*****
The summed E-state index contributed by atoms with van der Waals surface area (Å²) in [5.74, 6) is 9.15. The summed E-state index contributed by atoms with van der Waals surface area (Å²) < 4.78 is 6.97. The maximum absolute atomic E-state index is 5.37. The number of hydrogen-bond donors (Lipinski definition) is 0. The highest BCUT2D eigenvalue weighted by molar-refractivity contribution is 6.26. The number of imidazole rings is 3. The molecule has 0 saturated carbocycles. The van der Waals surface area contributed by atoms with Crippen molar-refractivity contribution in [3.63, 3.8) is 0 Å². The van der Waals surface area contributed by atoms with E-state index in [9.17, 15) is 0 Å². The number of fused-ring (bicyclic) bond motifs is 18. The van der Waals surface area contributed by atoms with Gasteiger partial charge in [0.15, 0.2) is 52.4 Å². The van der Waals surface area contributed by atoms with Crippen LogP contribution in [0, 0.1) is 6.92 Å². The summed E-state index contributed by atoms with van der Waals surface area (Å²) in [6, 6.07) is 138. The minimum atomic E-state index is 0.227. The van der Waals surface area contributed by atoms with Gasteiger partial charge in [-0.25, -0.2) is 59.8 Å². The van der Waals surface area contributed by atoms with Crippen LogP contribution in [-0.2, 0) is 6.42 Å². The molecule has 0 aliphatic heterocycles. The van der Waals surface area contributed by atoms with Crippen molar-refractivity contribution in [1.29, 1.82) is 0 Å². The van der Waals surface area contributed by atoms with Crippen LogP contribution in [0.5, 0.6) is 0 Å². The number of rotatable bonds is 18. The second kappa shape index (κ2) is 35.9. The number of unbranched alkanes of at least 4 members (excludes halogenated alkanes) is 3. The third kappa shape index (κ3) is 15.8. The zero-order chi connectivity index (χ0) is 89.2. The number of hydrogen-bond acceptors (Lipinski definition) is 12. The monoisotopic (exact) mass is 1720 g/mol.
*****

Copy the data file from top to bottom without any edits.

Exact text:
The summed E-state index contributed by atoms with van der Waals surface area (Å²) in [5.74, 6) is 9.15. The summed E-state index contributed by atoms with van der Waals surface area (Å²) < 4.78 is 6.97. The maximum absolute atomic E-state index is 5.37. The number of hydrogen-bond donors (Lipinski definition) is 0. The highest BCUT2D eigenvalue weighted by molar-refractivity contribution is 6.26. The number of imidazole rings is 3. The molecule has 0 saturated carbocycles. The van der Waals surface area contributed by atoms with Crippen molar-refractivity contribution in [3.63, 3.8) is 0 Å². The van der Waals surface area contributed by atoms with E-state index in [9.17, 15) is 0 Å². The number of fused-ring (bicyclic) bond motifs is 18. The van der Waals surface area contributed by atoms with Gasteiger partial charge in [0.15, 0.2) is 52.4 Å². The van der Waals surface area contributed by atoms with Crippen LogP contribution in [0, 0.1) is 6.92 Å². The summed E-state index contributed by atoms with van der Waals surface area (Å²) in [6, 6.07) is 138. The minimum atomic E-state index is 0.227. The van der Waals surface area contributed by atoms with Gasteiger partial charge in [-0.25, -0.2) is 59.8 Å². The van der Waals surface area contributed by atoms with Crippen LogP contribution in [-0.2, 0) is 6.42 Å². The molecule has 0 aliphatic heterocycles. The van der Waals surface area contributed by atoms with Crippen molar-refractivity contribution in [1.29, 1.82) is 0 Å². The van der Waals surface area contributed by atoms with Crippen LogP contribution in [0.5, 0.6) is 0 Å². The number of rotatable bonds is 18. The second kappa shape index (κ2) is 35.9. The number of unbranched alkanes of at least 4 members (excludes halogenated alkanes) is 3. The third kappa shape index (κ3) is 15.8. The zero-order chi connectivity index (χ0) is 89.2. The number of hydrogen-bond acceptors (Lipinski definition) is 12. The monoisotopic (exact) mass is 1720 g/mol.